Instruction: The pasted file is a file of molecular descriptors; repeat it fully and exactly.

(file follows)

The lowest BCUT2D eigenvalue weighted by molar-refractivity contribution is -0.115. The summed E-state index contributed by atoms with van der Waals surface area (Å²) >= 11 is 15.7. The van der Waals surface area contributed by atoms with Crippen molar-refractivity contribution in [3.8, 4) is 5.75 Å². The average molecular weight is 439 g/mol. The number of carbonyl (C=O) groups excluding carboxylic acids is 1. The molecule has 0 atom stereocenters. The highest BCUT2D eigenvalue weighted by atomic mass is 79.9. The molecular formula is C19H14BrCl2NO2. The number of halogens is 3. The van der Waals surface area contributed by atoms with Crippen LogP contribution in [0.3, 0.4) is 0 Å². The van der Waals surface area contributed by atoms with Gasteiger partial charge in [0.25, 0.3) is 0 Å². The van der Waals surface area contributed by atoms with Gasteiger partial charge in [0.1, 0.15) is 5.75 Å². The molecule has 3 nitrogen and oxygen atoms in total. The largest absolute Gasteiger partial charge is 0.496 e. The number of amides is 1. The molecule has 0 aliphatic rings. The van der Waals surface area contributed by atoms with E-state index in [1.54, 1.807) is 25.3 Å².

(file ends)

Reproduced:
The lowest BCUT2D eigenvalue weighted by molar-refractivity contribution is -0.115. The summed E-state index contributed by atoms with van der Waals surface area (Å²) >= 11 is 15.7. The van der Waals surface area contributed by atoms with Crippen molar-refractivity contribution in [3.8, 4) is 5.75 Å². The average molecular weight is 439 g/mol. The number of carbonyl (C=O) groups excluding carboxylic acids is 1. The molecule has 0 atom stereocenters. The highest BCUT2D eigenvalue weighted by atomic mass is 79.9. The molecular formula is C19H14BrCl2NO2. The number of halogens is 3. The van der Waals surface area contributed by atoms with Crippen LogP contribution in [0.3, 0.4) is 0 Å². The van der Waals surface area contributed by atoms with Gasteiger partial charge in [0.25, 0.3) is 0 Å². The van der Waals surface area contributed by atoms with Gasteiger partial charge in [0.1, 0.15) is 5.75 Å². The molecule has 3 nitrogen and oxygen atoms in total. The largest absolute Gasteiger partial charge is 0.496 e. The number of amides is 1. The molecule has 0 aliphatic rings. The van der Waals surface area contributed by atoms with E-state index in [1.54, 1.807) is 25.3 Å².